A key player in helping to make that decision in 1991 was the Chairman of the Joint Chiefs of Staff, General Colin Powell. Powell is now in the awkward position of being Bush's Secretary of State. Clearly Powell is no more enthusiastic about invading Iraq today than he was in 1991, when the Iraqi army was in retreat. And you can bet that he knows better than most that any invasion of Iraq will inspire thousands of new terrorists throughout the Middle East ready for vengeance and martyrdom. He is trying to be loyal, trying to find some face-saving solution.
For the first time members of congress are raising questions about Bush's war plans. Islamic governments that gave their blessing to both the Gulf War and the attacks on Afghanistan are urgently warning Bush not to go into Iraq. Russia and Germany have also taken a strong stand against. Only the "New Labour" British PM, sounding more and more every day like Old Tory Thatcher, is on point for Bush.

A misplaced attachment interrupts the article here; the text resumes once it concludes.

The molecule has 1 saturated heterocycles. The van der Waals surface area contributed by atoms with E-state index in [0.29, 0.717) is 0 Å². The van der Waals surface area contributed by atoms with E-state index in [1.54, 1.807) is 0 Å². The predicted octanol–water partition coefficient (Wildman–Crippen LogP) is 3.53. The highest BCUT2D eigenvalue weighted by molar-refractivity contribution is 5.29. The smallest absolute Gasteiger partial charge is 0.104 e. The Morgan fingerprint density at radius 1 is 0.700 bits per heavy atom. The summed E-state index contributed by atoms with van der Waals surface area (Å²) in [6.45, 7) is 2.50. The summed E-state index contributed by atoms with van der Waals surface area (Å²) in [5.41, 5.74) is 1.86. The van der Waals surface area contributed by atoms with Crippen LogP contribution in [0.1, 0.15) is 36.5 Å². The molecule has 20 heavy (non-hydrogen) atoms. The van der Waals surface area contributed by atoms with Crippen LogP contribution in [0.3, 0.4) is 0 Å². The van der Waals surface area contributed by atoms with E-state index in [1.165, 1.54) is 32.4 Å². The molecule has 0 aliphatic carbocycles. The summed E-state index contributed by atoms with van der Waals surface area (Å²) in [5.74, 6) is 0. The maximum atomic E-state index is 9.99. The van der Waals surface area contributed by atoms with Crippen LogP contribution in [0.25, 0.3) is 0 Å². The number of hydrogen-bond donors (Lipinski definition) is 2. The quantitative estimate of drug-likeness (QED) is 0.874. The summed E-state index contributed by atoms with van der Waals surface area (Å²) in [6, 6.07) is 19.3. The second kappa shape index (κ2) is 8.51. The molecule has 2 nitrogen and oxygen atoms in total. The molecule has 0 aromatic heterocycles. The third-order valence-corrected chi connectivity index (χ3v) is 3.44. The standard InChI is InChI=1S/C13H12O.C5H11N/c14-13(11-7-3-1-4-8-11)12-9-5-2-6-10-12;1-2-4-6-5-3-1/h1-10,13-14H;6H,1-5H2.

A friend asked me the other day what I thought about the chances of war. I replied that I thought Bush would probably have to back down in the face of opposition from most of Big Business here as well as almost all allies abroad.
My friend, while conceding I was probably right, cautioned me about assuming that players always understand and follow their own best interests. I believe he makes a good point. Sometimes leaders can get carried away by the momentum of their own rhetoric.
That's why we shouldn't count on the powers that be to do the right thing. Working people, while commemorating the victims of 9/11, and hoping that those responsible will be brought to justice, should at the same time actively oppose the Bush drive to war on Iraq.